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Culture Forum

Culture Forum

  1. 28 Nov '09 09:40 / 2 edits
    I'm an avid gamer, always have been and one of the genres I enjoy is RPG. I think it's down to escapism and the idea that you can be part of a bigger cause and actually make an impact on the world (albeit a fictional world), something which seems dishearteningly difficult in the modern age. Part of the attraction of games like these is that they hark back to a simpler time where a man could put into the world what he wanted to get out and things like courage and loyalty were important. They also operate in the realm of fantasy folklore. They usually have a main character brought from obscurity and raised to exulted heights in a land where there is some struggle between good and evil, and the evil is usually of fantastical origin. This model is so common in RPG games that it would be a massive surprise when a game comes out which doesn't fit this model (I can't think of one at present). It is this model that I want to discuss and specifically that it derives almost entirely from J.R.R. Tolkein.

    Part of Tolkein's aim in writing the Middle Earth books (not to limit it to LOTR, because I wish to discuss the culture he created not just the books) was to show how awful war was, but he also intended to bring a sort of folklore to England. We have little or no indigenous folklore, taking what we claim to have from Celtic, Germanic and Norse origins. That Tokein also took from these influences, namely the Volsunga Saga (sorry Noodles, no umlaut), the Nibelungenlied and the Finnish work of Kalevala, is somewhat undermining perhaps, but what he did was create such a strong and detailed folklore world that it would then define every fantasy story told thereafter. Elves are not small impish creatures of Olde English telling, nor are they synonymous in origin with the Dwarves as in Germanic lore. Now they are tall, beautiful, detached creatures full of nobility and grace, separate from the Dwarves who grub about in mines and caves and have diminished stature. He created languages and histories for all his races and intricately melded their cultures to create folklore within his folklore. Even the Elves had their ancient stories from bygone ages.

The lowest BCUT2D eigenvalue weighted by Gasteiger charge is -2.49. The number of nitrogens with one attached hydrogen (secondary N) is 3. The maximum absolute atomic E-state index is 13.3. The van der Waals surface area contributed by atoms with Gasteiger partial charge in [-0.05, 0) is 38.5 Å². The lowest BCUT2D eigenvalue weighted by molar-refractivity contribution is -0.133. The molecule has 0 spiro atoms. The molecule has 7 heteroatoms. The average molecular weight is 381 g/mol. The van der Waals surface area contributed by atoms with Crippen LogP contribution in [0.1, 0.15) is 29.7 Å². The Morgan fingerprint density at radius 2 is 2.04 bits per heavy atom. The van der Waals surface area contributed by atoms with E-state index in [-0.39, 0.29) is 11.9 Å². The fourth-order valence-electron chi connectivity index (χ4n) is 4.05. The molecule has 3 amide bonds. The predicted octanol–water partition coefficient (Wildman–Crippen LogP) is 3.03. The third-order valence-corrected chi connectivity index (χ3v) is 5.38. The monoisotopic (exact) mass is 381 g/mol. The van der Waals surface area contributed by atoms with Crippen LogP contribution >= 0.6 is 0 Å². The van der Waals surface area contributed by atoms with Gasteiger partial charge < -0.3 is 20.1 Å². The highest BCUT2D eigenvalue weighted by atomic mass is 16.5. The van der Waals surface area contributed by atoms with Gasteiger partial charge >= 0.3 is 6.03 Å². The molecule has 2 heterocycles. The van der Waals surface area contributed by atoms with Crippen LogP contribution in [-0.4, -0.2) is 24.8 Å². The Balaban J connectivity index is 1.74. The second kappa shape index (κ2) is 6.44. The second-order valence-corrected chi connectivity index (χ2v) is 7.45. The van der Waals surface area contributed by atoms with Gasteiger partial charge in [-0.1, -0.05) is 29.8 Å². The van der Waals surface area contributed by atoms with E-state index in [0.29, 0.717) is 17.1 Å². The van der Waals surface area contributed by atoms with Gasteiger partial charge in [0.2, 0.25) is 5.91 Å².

Anyway, to somewhat avoid labouring a point too early, I should get on with it. I wanted to talk about the modern representation of these races and cultures in gaming or perhaps even films (excluding LOTR itself). I'm currently playing Dragon Age: Origins, in which the portrayal of the various cultures and races are near identical with Tolkein's conceptions thereof, although the Orcs are called Darkspawn, but otherwise they're the the same. So my questions are this: Can folklore exist in games in any other ways than in which Tolkein portrayed it? How much of this is due to Tolkein and how much is due to market suitability (would games sell if the folklore was different)? Is the genre defined by Tolkein's model so much that to remove from this model would render it not an RPG? And finally; would it be possible to create a new and uninfluenced folklore in the modern age, derived from modern stories which could serve gaming and all forms of art and literature in the centuries to come?
  2. 28 Nov '09 09:57
    Actually I have been wondering about this as well since the release of Dragon Age: Origins (I haven't played it, but people were talking about it) and it strook me how extremely stereotypical the characters and the plot setting was. I think it comes down to partly laziness (don't have to spend time actually thinking of something new) and cowardice (tried and tested) of the developers, and maybe the fact that people tend to like what they are already used to more. If there were some game where elves were fierce, greedy warriors and humans were noble archers, people would probably find it rather awkward.
  3. 28 Nov '09 11:01
    Originally posted by KazetNagorra
    Actually I have been wondering about this as well since the release of Dragon Age: Origins (I haven't played it, but people were talking about it) and it strook me how extremely stereotypical the characters and the plot setting was. I think it comes down to partly laziness (don't have to spend time actually thinking of something new) and cowardice (trie ...[text shortened]... , greedy warriors and humans were noble archers, people would probably find it rather awkward.